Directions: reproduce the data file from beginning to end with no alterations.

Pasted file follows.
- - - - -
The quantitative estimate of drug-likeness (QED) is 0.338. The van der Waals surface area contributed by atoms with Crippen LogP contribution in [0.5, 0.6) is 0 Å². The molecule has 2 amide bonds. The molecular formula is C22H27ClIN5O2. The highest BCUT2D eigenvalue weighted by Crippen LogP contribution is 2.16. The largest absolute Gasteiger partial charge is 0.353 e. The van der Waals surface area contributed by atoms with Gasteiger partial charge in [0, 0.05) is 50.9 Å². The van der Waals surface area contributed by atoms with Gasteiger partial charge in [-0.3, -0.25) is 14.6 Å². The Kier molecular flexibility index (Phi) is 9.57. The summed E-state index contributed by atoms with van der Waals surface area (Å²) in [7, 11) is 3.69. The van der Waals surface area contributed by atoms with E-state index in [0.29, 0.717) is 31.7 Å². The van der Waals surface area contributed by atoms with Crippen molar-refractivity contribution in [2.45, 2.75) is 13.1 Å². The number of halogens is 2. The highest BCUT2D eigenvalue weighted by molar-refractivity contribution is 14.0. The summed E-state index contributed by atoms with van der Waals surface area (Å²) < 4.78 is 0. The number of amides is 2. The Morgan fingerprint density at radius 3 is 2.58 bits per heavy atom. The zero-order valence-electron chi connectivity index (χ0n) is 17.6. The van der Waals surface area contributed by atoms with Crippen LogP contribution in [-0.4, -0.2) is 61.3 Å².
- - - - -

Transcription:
The quantitative estimate of drug-likeness (QED) is 0.338. The van der Waals surface area contributed by atoms with Crippen LogP contribution in [0.5, 0.6) is 0 Å². The molecule has 2 amide bonds. The molecular formula is C22H27ClIN5O2. The highest BCUT2D eigenvalue weighted by Crippen LogP contribution is 2.16. The largest absolute Gasteiger partial charge is 0.353 e. The van der Waals surface area contributed by atoms with Gasteiger partial charge in [0, 0.05) is 50.9 Å². The van der Waals surface area contributed by atoms with Gasteiger partial charge in [-0.3, -0.25) is 14.6 Å². The Kier molecular flexibility index (Phi) is 9.57. The summed E-state index contributed by atoms with van der Waals surface area (Å²) in [7, 11) is 3.69. The van der Waals surface area contributed by atoms with E-state index in [0.29, 0.717) is 31.7 Å². The van der Waals surface area contributed by atoms with Crippen molar-refractivity contribution in [2.45, 2.75) is 13.1 Å². The number of halogens is 2. The highest BCUT2D eigenvalue weighted by molar-refractivity contribution is 14.0. The summed E-state index contributed by atoms with van der Waals surface area (Å²) < 4.78 is 0. The number of amides is 2. The Morgan fingerprint density at radius 3 is 2.58 bits per heavy atom. The zero-order valence-electron chi connectivity index (χ0n) is 17.6. The van der Waals surface area contributed by atoms with Crippen LogP contribution in [-0.4, -0.2) is 61.3 Å².